Sanjay Jagatsingh

MPs from the PMSD and the Labour Party told the PM in parliament recently that if he presents a separate bill for an increased presence of women in our National Assembly (NA) they will vote for it. This is a very positive development given that we do pretty badly on this yardstick. According to the Inter-Parliamentary Union at the start of 2019 four African countries ranked 12th or better as far as the proportion of female ministers in a cabinet go. Mauritius is 150th out of 178 spots while Rwanda takes position number six. We do slightly worse in terms of the percentage of women in parliament (156th out of 191 while Rwanda is first). But sadly the PM would have none of it replying that he can’t see why he should do something these MPs failed to do when they were in power. A pretty lame excuse but no surprise here as female representation is part of the wrapping of a poisonous electoral reform that will make throwing MPs out of parliament a lot more difficult.

After Saying No to a Referendum

He took a similar stand last December when he rejected the idea of organising a referendum for voters to validate the substantial changes he was proposing to our electoral setup — these would have turned Mauritius into an unstable autocracy — although Lepep had pledged to organise several of them in the electoral campaign of 2014. The reasons put forward for not fulfilling that pledge were not any better: it might not be practical; we’ve already talked about electoral reform for a long time; it is costly and we don’t do referendums for important decisions like the budget either. On the issue of practicality we should remember that the first time SAJ was elected in a general election was in 1963 and that by 2014 he had already been PM for 16 years. PJ himself had been Minister of Finance on two different occasions when the pledge was made. Not exactly what you would call newcomers who wouldn’t know that a basic thing like a referendum would be impractical but still include it in their manifesto. Besides law is not totally foreign to Collendavelloo.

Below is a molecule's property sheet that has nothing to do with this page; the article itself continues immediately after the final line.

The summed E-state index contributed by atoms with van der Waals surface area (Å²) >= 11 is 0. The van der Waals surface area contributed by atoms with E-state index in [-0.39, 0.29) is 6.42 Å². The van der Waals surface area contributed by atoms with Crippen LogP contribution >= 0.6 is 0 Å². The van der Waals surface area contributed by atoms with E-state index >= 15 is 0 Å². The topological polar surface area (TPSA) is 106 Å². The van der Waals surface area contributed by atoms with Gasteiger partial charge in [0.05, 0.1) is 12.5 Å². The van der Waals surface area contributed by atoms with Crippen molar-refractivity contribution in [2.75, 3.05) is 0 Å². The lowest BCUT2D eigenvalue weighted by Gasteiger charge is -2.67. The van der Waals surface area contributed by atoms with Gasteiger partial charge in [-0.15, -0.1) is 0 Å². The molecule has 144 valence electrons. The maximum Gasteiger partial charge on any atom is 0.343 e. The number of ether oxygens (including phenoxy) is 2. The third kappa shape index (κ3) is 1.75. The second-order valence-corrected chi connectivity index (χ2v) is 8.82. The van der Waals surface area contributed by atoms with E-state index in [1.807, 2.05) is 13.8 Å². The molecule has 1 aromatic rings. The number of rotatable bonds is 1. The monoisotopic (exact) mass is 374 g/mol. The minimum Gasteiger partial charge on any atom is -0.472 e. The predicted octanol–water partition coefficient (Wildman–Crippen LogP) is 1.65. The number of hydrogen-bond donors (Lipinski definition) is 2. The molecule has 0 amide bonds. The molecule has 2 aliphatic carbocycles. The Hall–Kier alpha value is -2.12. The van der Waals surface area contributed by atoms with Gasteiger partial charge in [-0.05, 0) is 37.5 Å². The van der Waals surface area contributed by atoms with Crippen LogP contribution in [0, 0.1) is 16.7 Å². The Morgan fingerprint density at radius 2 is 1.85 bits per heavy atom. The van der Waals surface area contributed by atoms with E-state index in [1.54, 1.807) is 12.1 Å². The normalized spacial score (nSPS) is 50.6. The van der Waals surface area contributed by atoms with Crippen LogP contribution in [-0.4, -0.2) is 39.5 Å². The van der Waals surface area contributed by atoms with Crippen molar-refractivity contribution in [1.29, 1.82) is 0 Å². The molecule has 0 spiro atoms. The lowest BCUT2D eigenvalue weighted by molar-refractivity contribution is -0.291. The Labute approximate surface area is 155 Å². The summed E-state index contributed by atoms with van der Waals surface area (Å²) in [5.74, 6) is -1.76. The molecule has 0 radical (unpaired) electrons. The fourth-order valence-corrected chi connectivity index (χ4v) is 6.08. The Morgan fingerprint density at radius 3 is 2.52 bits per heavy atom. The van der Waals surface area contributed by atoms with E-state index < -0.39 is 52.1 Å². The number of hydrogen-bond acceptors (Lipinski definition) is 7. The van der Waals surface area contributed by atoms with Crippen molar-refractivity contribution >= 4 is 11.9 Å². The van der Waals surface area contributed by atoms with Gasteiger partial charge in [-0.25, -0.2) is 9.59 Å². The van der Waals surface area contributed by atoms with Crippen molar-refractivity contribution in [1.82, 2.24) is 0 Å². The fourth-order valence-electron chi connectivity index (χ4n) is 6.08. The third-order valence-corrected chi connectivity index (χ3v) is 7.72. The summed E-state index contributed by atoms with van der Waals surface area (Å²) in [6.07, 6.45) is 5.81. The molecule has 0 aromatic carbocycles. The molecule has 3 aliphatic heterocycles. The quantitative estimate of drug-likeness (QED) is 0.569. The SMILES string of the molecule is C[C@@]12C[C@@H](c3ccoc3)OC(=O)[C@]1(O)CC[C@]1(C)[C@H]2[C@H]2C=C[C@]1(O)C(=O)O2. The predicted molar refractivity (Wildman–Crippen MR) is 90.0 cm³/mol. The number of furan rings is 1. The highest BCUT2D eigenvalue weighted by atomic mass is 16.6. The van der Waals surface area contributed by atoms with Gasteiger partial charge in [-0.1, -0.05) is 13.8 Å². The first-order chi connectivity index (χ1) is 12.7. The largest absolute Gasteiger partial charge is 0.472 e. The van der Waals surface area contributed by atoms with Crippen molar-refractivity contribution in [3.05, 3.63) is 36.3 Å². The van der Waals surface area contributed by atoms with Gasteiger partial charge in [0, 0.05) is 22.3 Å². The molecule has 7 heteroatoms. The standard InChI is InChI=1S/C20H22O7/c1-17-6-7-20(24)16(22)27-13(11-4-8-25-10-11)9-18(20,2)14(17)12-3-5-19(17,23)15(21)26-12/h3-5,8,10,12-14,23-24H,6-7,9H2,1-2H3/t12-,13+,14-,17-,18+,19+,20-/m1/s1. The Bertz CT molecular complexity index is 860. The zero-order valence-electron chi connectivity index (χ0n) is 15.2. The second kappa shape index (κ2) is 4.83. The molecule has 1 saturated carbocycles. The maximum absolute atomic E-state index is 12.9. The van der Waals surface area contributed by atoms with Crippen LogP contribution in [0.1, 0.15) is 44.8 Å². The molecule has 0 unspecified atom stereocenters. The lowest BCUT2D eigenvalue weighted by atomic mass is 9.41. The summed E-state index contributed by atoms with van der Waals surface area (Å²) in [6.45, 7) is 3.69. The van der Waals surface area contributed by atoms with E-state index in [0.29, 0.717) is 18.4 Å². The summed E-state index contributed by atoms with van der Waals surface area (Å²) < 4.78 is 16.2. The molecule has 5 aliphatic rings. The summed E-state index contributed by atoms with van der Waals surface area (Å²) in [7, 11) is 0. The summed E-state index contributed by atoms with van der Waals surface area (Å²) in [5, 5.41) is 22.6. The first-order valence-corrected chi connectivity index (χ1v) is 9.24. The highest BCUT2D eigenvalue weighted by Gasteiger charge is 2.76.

Even Though Electoral Reform Got Sidetracked For Many Years

There has indeed been a lot of talk about electoral reform but much of it has been irrelevant. We got sidetracked for way too long because politicians have been trying to solve a non-PR setup, our FPTP system, with PR fixes while totally ignoring non-PR solutions which turn out to be way better. In any case some problems can linger for several years if the way we approach them is clumsy. A good example is road fatalities. As chart 1 illustrates we have not made any progress for three whole decades — for about half of that period we’ve been under the odious Sithanen 15% flat tax. Doesn’t mean we should sweep road fatalities under the rug, does it?

Referendums Are Way Cheaper Than Chronic Political Uncertainty

Referendums don’t come for free but they are a lot cheaper than the cost of the political uncertainty the Lepep proposal on electoral reform would create — proposals from the MMM and the Labour Party are as bad. As a matter of fact we may end up voting a lot more often than once every five years and our governments might not last more than a year. And given that the cost of a referendum is roughly equivalent to that of a general election (Rs300m) organizing a referendum on electoral reform would actually make us save a lot of money. And trouble. Plus we can ask 6-7 crucial questions in one referendum or about Rs50m a pop. Pretty cheap.

Fundamental Budgetary Policies Should Require Voter Permission